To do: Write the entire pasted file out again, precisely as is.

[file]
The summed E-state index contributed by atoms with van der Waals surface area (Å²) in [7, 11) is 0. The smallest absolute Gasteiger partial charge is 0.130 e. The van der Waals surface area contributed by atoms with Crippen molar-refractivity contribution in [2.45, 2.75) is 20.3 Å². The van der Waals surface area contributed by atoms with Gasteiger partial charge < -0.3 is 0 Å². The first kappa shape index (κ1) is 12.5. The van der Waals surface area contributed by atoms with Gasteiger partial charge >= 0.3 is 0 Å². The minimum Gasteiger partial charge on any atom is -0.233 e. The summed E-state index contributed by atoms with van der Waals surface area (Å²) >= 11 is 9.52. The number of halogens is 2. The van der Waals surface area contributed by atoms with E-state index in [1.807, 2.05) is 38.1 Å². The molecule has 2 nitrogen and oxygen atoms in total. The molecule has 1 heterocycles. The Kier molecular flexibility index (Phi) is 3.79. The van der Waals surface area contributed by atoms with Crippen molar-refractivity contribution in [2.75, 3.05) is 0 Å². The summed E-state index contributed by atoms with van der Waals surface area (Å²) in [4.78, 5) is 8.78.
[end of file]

The summed E-state index contributed by atoms with van der Waals surface area (Å²) in [7, 11) is 0. The smallest absolute Gasteiger partial charge is 0.130 e. The van der Waals surface area contributed by atoms with Crippen molar-refractivity contribution in [2.45, 2.75) is 20.3 Å². The van der Waals surface area contributed by atoms with Gasteiger partial charge < -0.3 is 0 Å². The first kappa shape index (κ1) is 12.5. The van der Waals surface area contributed by atoms with Gasteiger partial charge >= 0.3 is 0 Å². The minimum Gasteiger partial charge on any atom is -0.233 e. The summed E-state index contributed by atoms with van der Waals surface area (Å²) >= 11 is 9.52. The number of halogens is 2. The van der Waals surface area contributed by atoms with E-state index in [1.807, 2.05) is 38.1 Å². The molecule has 2 nitrogen and oxygen atoms in total. The molecule has 1 heterocycles. The Kier molecular flexibility index (Phi) is 3.79. The van der Waals surface area contributed by atoms with Crippen molar-refractivity contribution in [2.75, 3.05) is 0 Å². The summed E-state index contributed by atoms with van der Waals surface area (Å²) in [4.78, 5) is 8.78.